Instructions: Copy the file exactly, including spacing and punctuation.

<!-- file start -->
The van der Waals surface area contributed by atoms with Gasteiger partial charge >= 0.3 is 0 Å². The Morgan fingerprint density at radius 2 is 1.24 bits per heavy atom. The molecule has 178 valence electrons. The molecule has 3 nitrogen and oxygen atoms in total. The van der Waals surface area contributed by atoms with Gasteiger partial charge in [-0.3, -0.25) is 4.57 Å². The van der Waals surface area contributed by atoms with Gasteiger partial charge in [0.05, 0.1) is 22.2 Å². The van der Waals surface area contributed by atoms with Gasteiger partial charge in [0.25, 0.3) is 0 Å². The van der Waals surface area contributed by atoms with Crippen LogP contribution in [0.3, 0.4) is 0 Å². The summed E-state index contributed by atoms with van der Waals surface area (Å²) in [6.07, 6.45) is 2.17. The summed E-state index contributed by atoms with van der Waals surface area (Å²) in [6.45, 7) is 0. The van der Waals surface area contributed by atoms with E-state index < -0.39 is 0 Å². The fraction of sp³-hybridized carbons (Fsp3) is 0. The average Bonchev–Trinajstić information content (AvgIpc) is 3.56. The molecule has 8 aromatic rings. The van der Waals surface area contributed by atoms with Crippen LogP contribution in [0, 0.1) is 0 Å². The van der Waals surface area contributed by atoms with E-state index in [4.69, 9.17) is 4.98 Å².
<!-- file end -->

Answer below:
The van der Waals surface area contributed by atoms with Gasteiger partial charge >= 0.3 is 0 Å². The Morgan fingerprint density at radius 2 is 1.24 bits per heavy atom. The molecule has 178 valence electrons. The molecule has 3 nitrogen and oxygen atoms in total. The van der Waals surface area contributed by atoms with Gasteiger partial charge in [-0.3, -0.25) is 4.57 Å². The van der Waals surface area contributed by atoms with Gasteiger partial charge in [0.05, 0.1) is 22.2 Å². The van der Waals surface area contributed by atoms with Gasteiger partial charge in [0.25, 0.3) is 0 Å². The van der Waals surface area contributed by atoms with Crippen LogP contribution in [0.3, 0.4) is 0 Å². The summed E-state index contributed by atoms with van der Waals surface area (Å²) in [6.07, 6.45) is 2.17. The summed E-state index contributed by atoms with van der Waals surface area (Å²) in [6.45, 7) is 0. The van der Waals surface area contributed by atoms with E-state index < -0.39 is 0 Å². The fraction of sp³-hybridized carbons (Fsp3) is 0. The average Bonchev–Trinajstić information content (AvgIpc) is 3.56. The molecule has 8 aromatic rings. The van der Waals surface area contributed by atoms with Crippen LogP contribution in [0, 0.1) is 0 Å². The van der Waals surface area contributed by atoms with E-state index in [4.69, 9.17) is 4.98 Å².